How jump racing differs from flat racing: what should bettors know?

By Staff Reporter - 23 January 2021

Clubs & Activities

Sport is a vital part of society in Swindon and something that everyone gets involved with in one way or another.

This could be using the new cycling facilities in the local area or playing your favourite sport. It could also mean following sport as a keen fan. One of the most popular sports to follow in Swindon and the UK is horse racing. It is also a cherished part of our national culture, with names such as Desert Orchid and Tony McCoy being household names to many.

This sees many people in and around Swindon placing bets on horse racing. If you are new to betting on this sport, you may want to know more about flat and jump (also known as National Hunt) racing. Although they differ in some ways, they can also share similarities. Of course, the most obvious is that both involve jockeys riding horses over a course in the hope of winning.

They both also have iconic festivals for fans to enjoy. In jump racing, the Cheltenham Festival, which takes place every March, is the most popular. For the best tips for this year’s event, why not check out RacingTips.com’s Cheltenham Festival picks? This is a trustworthy site that offers the best and most well-researched tips for bettors in Swindon to take advantage of.

How exactly do jump racing and flat racing differ though?

Jump racing has hurdles and fences

This is a bit obvious, but it is one of the major differences between the two types of horse racing. In simple terms, flat racing has no fences to jump and takes place on totally flat ground. Jump racing, on the other hand, does include fences and hurdles for horses to get over. For this reason, many people feel that jump racing is more challenging and a tougher test for horses (and jockeys!).

The horses are different

You will usually find that flat races and National Hunt races generally attract different types of horses. Flat racing is all about speed because the races are shorter and have no jumps to slow down riders. This means that flat horses are normally smaller and have a good burst of speed. Jump horses, on the other hand, are normally bigger and bred for stamina. These races usually take place over longer distances, and this means that the horses who compete in them must be able to last the course. To get an idea of what a classic jump horse looks like, think about iconic steeplechaser Red Rum.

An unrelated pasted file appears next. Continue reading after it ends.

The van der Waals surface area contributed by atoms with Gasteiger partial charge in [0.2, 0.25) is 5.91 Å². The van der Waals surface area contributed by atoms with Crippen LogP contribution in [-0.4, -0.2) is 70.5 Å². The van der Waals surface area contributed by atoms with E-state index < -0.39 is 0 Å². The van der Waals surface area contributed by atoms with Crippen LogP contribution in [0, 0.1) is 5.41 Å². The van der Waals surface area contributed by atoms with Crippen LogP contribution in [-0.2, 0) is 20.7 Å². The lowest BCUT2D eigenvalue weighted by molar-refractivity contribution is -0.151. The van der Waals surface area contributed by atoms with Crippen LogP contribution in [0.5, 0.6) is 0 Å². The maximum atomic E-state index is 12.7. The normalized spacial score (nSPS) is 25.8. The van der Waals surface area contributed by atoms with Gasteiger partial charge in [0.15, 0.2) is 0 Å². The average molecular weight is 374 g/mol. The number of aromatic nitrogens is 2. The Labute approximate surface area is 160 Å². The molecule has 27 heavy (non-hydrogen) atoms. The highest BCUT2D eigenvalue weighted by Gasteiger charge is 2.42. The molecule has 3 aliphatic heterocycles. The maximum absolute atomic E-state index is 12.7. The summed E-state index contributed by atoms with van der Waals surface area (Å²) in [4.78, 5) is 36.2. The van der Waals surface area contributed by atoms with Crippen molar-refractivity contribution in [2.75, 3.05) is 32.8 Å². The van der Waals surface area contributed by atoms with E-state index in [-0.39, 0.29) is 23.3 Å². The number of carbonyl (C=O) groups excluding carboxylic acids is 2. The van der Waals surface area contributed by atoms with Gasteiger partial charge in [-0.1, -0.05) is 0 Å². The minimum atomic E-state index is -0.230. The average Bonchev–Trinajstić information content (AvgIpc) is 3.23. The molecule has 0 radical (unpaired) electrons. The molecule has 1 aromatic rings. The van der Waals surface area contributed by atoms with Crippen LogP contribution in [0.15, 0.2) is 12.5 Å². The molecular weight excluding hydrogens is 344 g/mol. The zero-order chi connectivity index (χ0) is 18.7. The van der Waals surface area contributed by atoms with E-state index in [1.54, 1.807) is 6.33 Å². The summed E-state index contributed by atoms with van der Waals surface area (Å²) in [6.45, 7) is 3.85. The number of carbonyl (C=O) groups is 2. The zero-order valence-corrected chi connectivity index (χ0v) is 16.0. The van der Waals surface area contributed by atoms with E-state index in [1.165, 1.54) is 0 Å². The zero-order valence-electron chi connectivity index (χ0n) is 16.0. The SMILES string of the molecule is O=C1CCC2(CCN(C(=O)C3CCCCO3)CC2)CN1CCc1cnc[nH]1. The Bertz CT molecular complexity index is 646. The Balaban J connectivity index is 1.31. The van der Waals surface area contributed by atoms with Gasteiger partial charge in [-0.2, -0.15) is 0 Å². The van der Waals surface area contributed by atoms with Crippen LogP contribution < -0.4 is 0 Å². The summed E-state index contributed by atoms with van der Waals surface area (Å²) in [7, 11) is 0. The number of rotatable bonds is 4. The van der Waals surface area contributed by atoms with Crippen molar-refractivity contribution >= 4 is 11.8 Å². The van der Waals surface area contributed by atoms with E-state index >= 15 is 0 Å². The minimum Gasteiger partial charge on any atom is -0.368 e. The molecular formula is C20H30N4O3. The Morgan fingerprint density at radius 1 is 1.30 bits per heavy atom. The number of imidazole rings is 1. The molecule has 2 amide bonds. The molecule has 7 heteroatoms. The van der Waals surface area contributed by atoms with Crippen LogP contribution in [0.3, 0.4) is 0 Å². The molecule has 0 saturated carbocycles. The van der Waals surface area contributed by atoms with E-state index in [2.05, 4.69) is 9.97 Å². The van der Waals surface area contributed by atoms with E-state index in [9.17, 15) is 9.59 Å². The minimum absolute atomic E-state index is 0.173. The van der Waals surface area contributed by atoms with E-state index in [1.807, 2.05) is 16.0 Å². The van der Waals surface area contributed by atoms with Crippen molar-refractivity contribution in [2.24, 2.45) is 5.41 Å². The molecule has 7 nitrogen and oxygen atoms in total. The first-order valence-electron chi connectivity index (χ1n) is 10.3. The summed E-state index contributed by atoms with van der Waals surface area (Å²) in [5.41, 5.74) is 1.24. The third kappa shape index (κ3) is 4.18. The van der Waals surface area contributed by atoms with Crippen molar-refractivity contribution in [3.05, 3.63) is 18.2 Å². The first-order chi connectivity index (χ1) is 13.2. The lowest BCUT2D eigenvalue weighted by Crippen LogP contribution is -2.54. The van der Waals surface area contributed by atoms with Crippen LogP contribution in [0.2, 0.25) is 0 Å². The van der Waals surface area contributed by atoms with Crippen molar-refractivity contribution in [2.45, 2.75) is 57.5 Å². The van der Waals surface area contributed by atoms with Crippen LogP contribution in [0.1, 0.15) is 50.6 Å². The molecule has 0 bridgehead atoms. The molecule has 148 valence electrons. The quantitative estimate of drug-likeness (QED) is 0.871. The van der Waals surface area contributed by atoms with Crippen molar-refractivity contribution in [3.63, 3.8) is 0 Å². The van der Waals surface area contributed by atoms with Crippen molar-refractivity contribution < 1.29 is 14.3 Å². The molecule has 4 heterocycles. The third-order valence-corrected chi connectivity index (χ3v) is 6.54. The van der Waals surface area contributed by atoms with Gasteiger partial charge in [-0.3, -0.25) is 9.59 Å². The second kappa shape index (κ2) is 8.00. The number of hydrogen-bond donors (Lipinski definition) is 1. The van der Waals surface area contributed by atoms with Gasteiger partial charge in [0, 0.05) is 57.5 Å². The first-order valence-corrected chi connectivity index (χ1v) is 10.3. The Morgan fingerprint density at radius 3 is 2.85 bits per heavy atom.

Flat racing can involve less strategy

As noted above, flat racing takes place over shorter distances and is pretty much all about speed. This limits the amount of strategy in a flat race somewhat. National Hunt racing can see a lot more emphasis placed on jockey tactics. This is because a lot can happen over the longer jump distances, which jockeys have to react to. Jump racing also involves having to pace the race correctly so that the horse still has enough in the tank to finish strongly.

Flat racing starts differently from jumps

Another key difference between the two is how they start off racing. Flat races usually see horses start in metal-framed boxes that all open at the same time when the action begins. This is so that no-one can get an advantage that is hard for the others to make up. Jump racing uses elastic tape to denote the start. As they go over longer distances, getting an even start is less important because everyone has the chance to catch up.

How can bettors use this information?

While it is interesting to find out how flat racing and jump racing differ, you may wonder how to incorporate this information into your betting. For betting on flat races, you could look at which horse is the fastest and which starts well or likes to race at the front. Due to the shorter distances, these types of horses may stand more chance of winning. What about jump racing though? A key thing to remember is that this is all about stamina. Try to look for a horse who is a strong finisher and does not fall away as the race goes on.

Flat or jumps – the choice is yours

Due to the differences involved in each, most bettors around Swindon and the UK prefer either flat racing or jump racing. The added bonus with focusing on one type is that remembering which horses to look out for or which yard is in good form is much easier. If you have ever wondered why horse racing is split into flat and jumps, hopefully the above has helped.

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